“We are all journalists now.”
Chances are you’ve run across that statement somewhere. More and more people are saying it, because it’s true. The line has been blurred. No longer do the professionals have a monopoly on published information. Whether you’re blogging or tweeting or posting things on Facebook, you are functioning—for all practical purposes—as a journalist.
But the question is: Are you a “responsible” journalist? Is the information you are publishing true, or propaganda, or (heaven forbid) an outright lie?
It’s an important question when you consider that we are all, each of us, now living in a virtual sea of information, and information is the stuff people use to make decisions. Decisions that have consequences. Information is a powerful thing.
I believe this point is especially relevant for young people, most of whom haven’t yet compiled enough savvy to recognize that not everything they read is accurate, or even true. Moreover, young people are digital natives, more likely than any other group to both publish and receive information exclusively via the internet.
For this reason alone, I believe that media literacy and a core understanding of journalistic principles are essential to modern education. And to that end, I bring you news of a new trio of resources from PBS Learning Media designed to foster media literacy and responsible citizen journalism in students grades 9 through 12.
Presented as learning modules comprising standards-based classroom exercises and support materials for teachers, the available topics are:
Writing and Reporting/Collaborative Research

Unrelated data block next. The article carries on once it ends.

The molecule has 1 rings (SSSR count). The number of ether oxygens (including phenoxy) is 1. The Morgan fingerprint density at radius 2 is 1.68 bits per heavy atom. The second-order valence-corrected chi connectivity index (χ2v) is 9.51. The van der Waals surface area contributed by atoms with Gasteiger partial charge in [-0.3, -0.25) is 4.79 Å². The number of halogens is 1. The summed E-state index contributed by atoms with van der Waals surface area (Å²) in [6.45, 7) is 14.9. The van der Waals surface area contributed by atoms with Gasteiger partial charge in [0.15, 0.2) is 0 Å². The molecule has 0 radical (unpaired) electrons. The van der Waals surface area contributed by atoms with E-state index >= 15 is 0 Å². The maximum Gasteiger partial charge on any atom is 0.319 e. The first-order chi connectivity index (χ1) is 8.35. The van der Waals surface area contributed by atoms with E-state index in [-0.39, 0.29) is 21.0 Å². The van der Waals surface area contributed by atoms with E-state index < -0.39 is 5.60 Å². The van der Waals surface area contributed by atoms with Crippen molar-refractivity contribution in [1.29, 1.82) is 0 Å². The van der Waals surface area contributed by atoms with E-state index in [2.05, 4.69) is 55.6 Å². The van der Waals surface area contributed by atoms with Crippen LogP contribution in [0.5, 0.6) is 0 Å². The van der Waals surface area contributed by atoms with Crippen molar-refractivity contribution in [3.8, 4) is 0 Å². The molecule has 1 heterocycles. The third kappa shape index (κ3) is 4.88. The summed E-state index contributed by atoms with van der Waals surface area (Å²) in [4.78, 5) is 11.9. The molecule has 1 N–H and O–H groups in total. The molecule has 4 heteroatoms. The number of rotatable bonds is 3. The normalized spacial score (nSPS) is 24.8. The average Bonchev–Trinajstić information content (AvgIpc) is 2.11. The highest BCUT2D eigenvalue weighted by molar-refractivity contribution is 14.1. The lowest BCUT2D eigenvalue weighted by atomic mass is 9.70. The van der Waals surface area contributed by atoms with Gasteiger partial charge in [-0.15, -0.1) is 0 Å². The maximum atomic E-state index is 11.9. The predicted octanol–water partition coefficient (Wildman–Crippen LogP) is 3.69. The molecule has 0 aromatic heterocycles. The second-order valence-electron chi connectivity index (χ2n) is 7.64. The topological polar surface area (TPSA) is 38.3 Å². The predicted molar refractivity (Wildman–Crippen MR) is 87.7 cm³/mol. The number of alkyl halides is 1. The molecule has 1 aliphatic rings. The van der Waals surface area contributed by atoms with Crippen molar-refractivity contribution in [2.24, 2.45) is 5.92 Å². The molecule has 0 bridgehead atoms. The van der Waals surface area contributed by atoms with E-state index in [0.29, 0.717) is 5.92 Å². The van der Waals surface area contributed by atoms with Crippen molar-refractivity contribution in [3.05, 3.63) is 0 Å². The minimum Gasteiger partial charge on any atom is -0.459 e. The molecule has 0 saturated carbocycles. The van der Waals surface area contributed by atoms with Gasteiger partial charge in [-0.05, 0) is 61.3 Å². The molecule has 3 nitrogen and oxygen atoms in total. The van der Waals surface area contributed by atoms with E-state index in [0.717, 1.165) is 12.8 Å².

A primer on news writing and reporting.
Current Events Awareness/Media Literacy
Consuming news with a critical eye.
Persuasive Writing: Take a Stand
How to state ideas clearly and back them up with proof.
These lessons and more come your way free of charge as part of an exciting new educational effort from the Emmy-winning PBS news magazine series, NOW. We highly recommend that you check it out for yourself.
—Stephen Vincent D’Emidio
That’s right. All they’ll need is a camera and a good story.
They might even end up on TV!
CNN’s popular iReport project invites students age 13 and older to file a news report, share their opinions, or just give a shout out to a favorite teacher. Videos can be uploaded for immediate viewing, and the best ones may even be selected to appear on CNN Student News (streaming weekdays on CNNStudentNews.com, and also available as a podcast).
It’s a great way for any young person interested in a journalism career to get some valuable experience. Not to mention exposure. A featured report on CNN Student News would look mighty impressive on a college admissions essay. So spread the word!
Check out the video below for details, and for more information visit CNN iReport.
—Stephen Vincent D’Emidio
© DIRECTV 2017.